At age 22, after a lonely year in a dark auditorium, Emma Portner officially became the youngest woman ever to choreograph a musical —Bat Out Of Hell — on London's West End. In late June, she returned home to Los Angeles to find entrance music welcoming her arrival. Stilted notes of Britney Spears' "Lucky" floated from the living room. Portner followed the sound to see her partner and collaborator, the Emmy-nominated actress, Ellen Page, playing an acoustic guitar and singing the words, on the cusp of a laugh. The two women took the moment to Portner's studio space, where the dancer improvised steps as careful as the song's assessment of fame as an iPhone camera recorded the whole thing.
That generosity of spirit on video is a hallmark of Portner's output, whether she's making a Justin Bieber video or sharing confessional movement sketches on Instagram. There's no divide between Portner's work and her self.
“Contemporary dance is very, very, very emotional. It pulls a lot out of you, and you have to pull from the deepest parts of you almost every day in order to make a living doing it,” she says, taking a break in the open ballroom in Orlando where she’s been teaching at a national dance convention.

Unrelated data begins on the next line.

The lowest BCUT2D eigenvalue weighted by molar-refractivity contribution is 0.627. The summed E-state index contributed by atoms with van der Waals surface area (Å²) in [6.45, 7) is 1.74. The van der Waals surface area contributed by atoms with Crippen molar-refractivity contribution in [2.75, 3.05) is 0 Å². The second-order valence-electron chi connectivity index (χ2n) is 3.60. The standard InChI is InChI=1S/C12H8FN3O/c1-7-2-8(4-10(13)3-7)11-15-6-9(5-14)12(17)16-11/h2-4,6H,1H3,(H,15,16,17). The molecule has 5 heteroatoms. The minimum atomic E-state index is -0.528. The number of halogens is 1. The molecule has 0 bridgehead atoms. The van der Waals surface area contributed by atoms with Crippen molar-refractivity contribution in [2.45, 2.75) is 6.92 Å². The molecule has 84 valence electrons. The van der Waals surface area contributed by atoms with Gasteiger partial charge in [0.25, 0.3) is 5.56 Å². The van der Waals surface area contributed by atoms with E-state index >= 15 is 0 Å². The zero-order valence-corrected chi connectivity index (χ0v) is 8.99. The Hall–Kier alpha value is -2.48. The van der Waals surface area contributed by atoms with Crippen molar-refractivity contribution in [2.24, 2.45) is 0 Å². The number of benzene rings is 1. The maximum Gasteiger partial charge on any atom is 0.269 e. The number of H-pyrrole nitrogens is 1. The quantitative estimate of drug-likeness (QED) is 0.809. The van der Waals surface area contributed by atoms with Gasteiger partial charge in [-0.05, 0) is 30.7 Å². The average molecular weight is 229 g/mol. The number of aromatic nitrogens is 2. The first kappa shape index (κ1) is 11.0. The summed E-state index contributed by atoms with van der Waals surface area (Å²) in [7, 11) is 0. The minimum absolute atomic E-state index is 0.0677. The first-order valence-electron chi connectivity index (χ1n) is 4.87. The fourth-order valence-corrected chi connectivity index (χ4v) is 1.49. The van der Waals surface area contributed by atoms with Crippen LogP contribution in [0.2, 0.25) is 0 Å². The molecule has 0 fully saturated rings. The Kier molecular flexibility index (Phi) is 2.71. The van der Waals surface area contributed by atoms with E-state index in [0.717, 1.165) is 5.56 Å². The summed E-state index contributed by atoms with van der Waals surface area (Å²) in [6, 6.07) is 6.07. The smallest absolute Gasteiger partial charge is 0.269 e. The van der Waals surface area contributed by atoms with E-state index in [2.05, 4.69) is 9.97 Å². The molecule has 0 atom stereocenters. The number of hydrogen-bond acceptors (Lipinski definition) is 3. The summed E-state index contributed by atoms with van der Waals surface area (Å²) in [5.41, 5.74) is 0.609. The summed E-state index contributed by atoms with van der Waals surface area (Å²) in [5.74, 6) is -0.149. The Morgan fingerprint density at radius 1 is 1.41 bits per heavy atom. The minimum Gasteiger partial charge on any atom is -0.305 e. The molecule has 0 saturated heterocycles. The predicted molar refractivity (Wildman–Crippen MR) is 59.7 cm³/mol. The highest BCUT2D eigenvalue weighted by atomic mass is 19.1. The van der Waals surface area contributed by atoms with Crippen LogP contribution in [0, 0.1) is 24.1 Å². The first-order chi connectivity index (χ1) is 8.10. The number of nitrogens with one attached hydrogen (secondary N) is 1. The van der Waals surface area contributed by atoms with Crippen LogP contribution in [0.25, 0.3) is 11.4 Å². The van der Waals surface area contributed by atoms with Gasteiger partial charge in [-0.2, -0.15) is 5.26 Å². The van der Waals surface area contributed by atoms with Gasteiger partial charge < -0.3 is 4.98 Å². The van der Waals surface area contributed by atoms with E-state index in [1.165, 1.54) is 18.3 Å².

For Portner, even rest is an opportunity to practice honesty. On a recent weekday morning, needing to center herself, she pulled on Adidas shorts, socks, and a roomy black T-shirt (the kind she always wears to dance), and walked into an open ballet class, alongside prima ballerinas like Julia Cinquemani and Chelsea Paige Johnston of the Los Angeles Ballet Company, who donned their pointe shoes and bodysuits.
She steadied her hand on the barre.
“No one said anything," says Portner, audibly grateful. “It was probably one of the best classes of my life, truly.”
Leotards and tights are the long-surviving ballet dress code because they create lines, articulate movement, shape finer brushstrokes of a work. They can also enforce gender binaries and perpetuate norms that dancers like Portner don’t find themselves comfortable in, physically or emotionally.